B&HPerhaps it’s just as well that I am without issue because had I ever had children, I’d have had two: a boy called Tadhg and a girl called Maud. And I wonder how happy they’d be with their solid, old-fashioned names in a world where calling your twins Benson and Hedges is perfectly acceptable and calling your kid ‘Talula Does The Hula From Hawaii’ gets her made a ward of the court so that she can, at nine, legally change her own name.

Sweden has blocked attempts by parents to name their children Superman, Metallica, and Brfxxccxxmnpcccclllmmnprxvclmnckssqlbb11116 – mad. But a not-so-fortunate kid in New Zealand is walking around with the name ‘Number 16 Bus Shelter’. I can’t help wondering at the logic of needing a licence to have a TV or get married but being able to have kids and name them at will.

I know of just two parents in the last 20 years who have called their daughters Mary. But it’s starting to come back in vogue, seen as it is as a solid, traditional name. I was christened Mary Martha. And for years and years and years I hated that name. Whenever it was trotted out, I knew I was in trouble. For my cousins, it was the weapon of choice when it came to needling me. But then I realised that Martha is quite a cool name and now I quite like it. But it’s too late to go back to the double barrel…

I was copied on an email not long ago, one with quite an extensive To list. I’d have used BCC myself, but hey, I wasn’t sending it. I always look at who else has been addressed and this time I laughed out loud. The descriptives used to describe the journalists included were amusing: bald guy with glasses, quiet chap from ME, woman with donkey laugh. This is what happens when your email address doesn’t state your name. You get qualified. I got off lightly with Merry M.

I do some work for a UK publisher who uses typesetters in India and the Philippines. I have trouble with some of the names and rarely, if ever, can identify the gender behind the name with complete certainty. Today I got an email from a new contact whose name is … Lovely. The email address itself doesn’t help in clarifying who is behind this moniker so I don’t know if Lovely is a lovely man or a lovely woman. But it’s a lovely name, Lovely. Made my day.



What’s in a name?

I was in India a few years ago at a workshop … me and 49 locals and one French girl who may as well have been Indian she’d lived there that long. As an ice-breaker, we all formed a circle and the first person introduced himself. Hello, my name is Lakshminarayana. Then the next introduced herself: Hello, my name is Kajal and this is Lakshminarayana. And then the next: Hello, my name is Anand and this is Kajal and Lakshminarayana. And so it went around. I was number 35 or so in the circle and I was stumped. Had it been in Ireland, I’d have had a reasonable chance. We have simple names like Peter, Paul, and Mary. But aside from having a terribly bad name/face recollection, I couldn’t get my tongue around the names. Embarrassing. And particularly embarrassing when the last person, No. 51, introduced herself and remembered every single name in order. And she was 80 something.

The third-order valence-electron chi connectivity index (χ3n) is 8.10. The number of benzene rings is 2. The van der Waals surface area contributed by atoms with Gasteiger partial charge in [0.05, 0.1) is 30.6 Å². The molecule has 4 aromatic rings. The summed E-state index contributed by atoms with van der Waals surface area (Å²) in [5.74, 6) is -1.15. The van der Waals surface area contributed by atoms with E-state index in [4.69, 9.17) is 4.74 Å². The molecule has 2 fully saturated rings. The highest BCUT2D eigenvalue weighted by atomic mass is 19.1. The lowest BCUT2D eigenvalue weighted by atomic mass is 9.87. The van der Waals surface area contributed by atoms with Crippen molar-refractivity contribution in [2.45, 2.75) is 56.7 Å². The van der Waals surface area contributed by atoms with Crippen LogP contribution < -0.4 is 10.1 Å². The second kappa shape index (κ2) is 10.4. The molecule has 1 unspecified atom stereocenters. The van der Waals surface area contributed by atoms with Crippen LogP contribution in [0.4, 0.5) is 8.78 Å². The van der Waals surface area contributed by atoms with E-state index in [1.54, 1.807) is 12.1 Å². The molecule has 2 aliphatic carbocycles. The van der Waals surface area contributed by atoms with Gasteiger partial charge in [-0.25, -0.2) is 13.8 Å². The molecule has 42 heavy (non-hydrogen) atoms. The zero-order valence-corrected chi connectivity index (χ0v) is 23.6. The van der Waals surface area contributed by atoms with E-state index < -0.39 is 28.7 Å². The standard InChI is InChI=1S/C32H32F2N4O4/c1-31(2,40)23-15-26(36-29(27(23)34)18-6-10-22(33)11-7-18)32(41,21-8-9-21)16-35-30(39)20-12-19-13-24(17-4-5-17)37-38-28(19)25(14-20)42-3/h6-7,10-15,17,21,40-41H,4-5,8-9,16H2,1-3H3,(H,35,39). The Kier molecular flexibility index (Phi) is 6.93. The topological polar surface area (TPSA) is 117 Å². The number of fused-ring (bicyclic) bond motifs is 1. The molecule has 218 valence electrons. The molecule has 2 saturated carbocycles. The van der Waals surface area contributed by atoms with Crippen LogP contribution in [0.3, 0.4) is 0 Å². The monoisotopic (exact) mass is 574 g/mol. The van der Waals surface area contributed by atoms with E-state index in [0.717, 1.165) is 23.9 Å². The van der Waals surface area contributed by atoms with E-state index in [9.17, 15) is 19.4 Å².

Earlier still, when in Oxford studying, a number of my classmates came from China. They anglicized their names to make it easier for English-speakers to pronounce. Hi, my name is Vivien. I’m from Guangzhou still sounds odd.

And further back again, when I was at my swearing in ceremony in the USA, every Asian being conferred with US citizenship had chosen a new, American name. Xinran became Amanda. Mengyao became Matt. Qiuyeu became Connie. And it didn’t sit well with me.

Mark Twain supposedly said: Names are not always what they seem. The common Welsh name BZJXXLLWCP is pronounced Jackson. The man had a sense of humour; you get the picture.

Anyway, I’d forgotten how mispronouncing people’s names irritates me until I saw a clip of a UK politician being interviewed about Vona Gábor’s recent foray to the UK. Now, of all the Hungarian names out there (and yes, I have problems with György and Gergely and as for Fruzsina…well…and that’s not even touching the family names) but even I can manage not to mangle Gábor. Don’t get me wrong – he’s not on my Christmas card list – but I was a tad upset that those on the public airwaves whose pronunciation will be copied with a religious fervour, didn’t bother to check the pronunciation of his name, or that of his party, Jobbik.

Confucius reckoned that if names are not correct, language will not be in accordance with the truth of things. And he had a point. But on a more basic level, I reckon that we’re just getting lazy. We can’t be bothered making the effort, and in readily taking the easy way out, we quickly come to accept a new norm where others must change to accommodate us. That is wrong on so many levels.

Yes, it’s difficult. And yes, I regularly make a hames of people’s names here in Hungary because I simply cannot hear the different sounds, let alone repeat them. I’m tone deaf. But I refuse to anglicize them. I like to think that my efforts, no matter how pathetic, are seen as well-intentioned. But perhaps I’m wrong… perhaps my Hungarian friends secretly wish that I wouldn’t try too hard. I wonder.

First published in the Budapest Times  31 January 2014